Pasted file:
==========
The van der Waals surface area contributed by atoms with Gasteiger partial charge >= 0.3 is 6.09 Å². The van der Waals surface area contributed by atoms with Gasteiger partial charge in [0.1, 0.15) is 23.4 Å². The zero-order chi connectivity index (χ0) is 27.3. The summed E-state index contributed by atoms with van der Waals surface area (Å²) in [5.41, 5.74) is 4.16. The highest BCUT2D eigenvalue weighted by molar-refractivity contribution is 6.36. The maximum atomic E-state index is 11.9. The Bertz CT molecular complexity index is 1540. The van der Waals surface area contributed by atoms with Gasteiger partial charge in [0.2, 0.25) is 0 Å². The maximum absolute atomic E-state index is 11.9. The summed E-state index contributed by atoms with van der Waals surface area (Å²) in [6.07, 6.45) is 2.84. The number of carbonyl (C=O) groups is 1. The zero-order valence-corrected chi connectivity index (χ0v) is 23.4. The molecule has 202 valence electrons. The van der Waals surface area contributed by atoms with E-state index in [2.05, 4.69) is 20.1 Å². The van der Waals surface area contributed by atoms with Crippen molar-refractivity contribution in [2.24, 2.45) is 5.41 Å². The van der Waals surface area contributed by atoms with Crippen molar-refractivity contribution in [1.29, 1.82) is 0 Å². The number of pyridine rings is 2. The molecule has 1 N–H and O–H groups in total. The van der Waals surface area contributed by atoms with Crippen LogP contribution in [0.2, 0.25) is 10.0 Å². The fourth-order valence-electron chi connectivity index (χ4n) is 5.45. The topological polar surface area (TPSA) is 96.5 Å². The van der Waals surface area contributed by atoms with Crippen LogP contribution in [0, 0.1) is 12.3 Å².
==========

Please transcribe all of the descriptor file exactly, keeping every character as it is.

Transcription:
The van der Waals surface area contributed by atoms with Gasteiger partial charge >= 0.3 is 6.09 Å². The van der Waals surface area contributed by atoms with Gasteiger partial charge in [0.1, 0.15) is 23.4 Å². The zero-order chi connectivity index (χ0) is 27.3. The summed E-state index contributed by atoms with van der Waals surface area (Å²) in [5.41, 5.74) is 4.16. The highest BCUT2D eigenvalue weighted by molar-refractivity contribution is 6.36. The maximum atomic E-state index is 11.9. The Bertz CT molecular complexity index is 1540. The van der Waals surface area contributed by atoms with Gasteiger partial charge in [0.2, 0.25) is 0 Å². The maximum absolute atomic E-state index is 11.9. The summed E-state index contributed by atoms with van der Waals surface area (Å²) in [6.07, 6.45) is 2.84. The number of carbonyl (C=O) groups is 1. The zero-order valence-corrected chi connectivity index (χ0v) is 23.4. The molecule has 202 valence electrons. The van der Waals surface area contributed by atoms with E-state index in [2.05, 4.69) is 20.1 Å². The van der Waals surface area contributed by atoms with Crippen molar-refractivity contribution in [2.24, 2.45) is 5.41 Å². The van der Waals surface area contributed by atoms with Crippen molar-refractivity contribution in [1.29, 1.82) is 0 Å². The number of pyridine rings is 2. The molecule has 1 N–H and O–H groups in total. The van der Waals surface area contributed by atoms with Crippen LogP contribution in [0.2, 0.25) is 10.0 Å². The fourth-order valence-electron chi connectivity index (χ4n) is 5.45. The topological polar surface area (TPSA) is 96.5 Å². The van der Waals surface area contributed by atoms with Crippen LogP contribution in [0, 0.1) is 12.3 Å².